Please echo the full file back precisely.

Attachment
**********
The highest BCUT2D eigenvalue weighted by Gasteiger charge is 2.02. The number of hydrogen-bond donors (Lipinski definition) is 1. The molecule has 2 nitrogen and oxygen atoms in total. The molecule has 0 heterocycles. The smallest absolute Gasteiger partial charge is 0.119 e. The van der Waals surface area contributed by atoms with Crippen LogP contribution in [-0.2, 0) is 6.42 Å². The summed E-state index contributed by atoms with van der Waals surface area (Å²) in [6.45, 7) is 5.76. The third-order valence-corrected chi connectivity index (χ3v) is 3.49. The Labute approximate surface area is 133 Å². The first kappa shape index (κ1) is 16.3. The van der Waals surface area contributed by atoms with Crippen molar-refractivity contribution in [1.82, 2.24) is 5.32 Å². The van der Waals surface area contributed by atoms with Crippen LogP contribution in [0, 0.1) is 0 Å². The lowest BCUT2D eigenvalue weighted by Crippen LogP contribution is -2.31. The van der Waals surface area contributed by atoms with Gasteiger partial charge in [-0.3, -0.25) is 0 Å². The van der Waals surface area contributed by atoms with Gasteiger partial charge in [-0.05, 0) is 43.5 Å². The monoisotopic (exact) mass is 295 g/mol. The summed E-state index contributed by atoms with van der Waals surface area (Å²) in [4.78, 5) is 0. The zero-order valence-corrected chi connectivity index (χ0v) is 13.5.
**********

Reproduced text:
The highest BCUT2D eigenvalue weighted by Gasteiger charge is 2.02. The number of hydrogen-bond donors (Lipinski definition) is 1. The molecule has 2 nitrogen and oxygen atoms in total. The molecule has 0 heterocycles. The smallest absolute Gasteiger partial charge is 0.119 e. The van der Waals surface area contributed by atoms with Crippen LogP contribution in [-0.2, 0) is 6.42 Å². The summed E-state index contributed by atoms with van der Waals surface area (Å²) in [6.45, 7) is 5.76. The third-order valence-corrected chi connectivity index (χ3v) is 3.49. The Labute approximate surface area is 133 Å². The first kappa shape index (κ1) is 16.3. The van der Waals surface area contributed by atoms with Crippen molar-refractivity contribution in [1.82, 2.24) is 5.32 Å². The van der Waals surface area contributed by atoms with Crippen LogP contribution in [0, 0.1) is 0 Å². The lowest BCUT2D eigenvalue weighted by Crippen LogP contribution is -2.31. The van der Waals surface area contributed by atoms with Gasteiger partial charge in [-0.3, -0.25) is 0 Å². The van der Waals surface area contributed by atoms with Gasteiger partial charge in [-0.05, 0) is 43.5 Å². The monoisotopic (exact) mass is 295 g/mol. The summed E-state index contributed by atoms with van der Waals surface area (Å²) in [4.78, 5) is 0. The zero-order valence-corrected chi connectivity index (χ0v) is 13.5.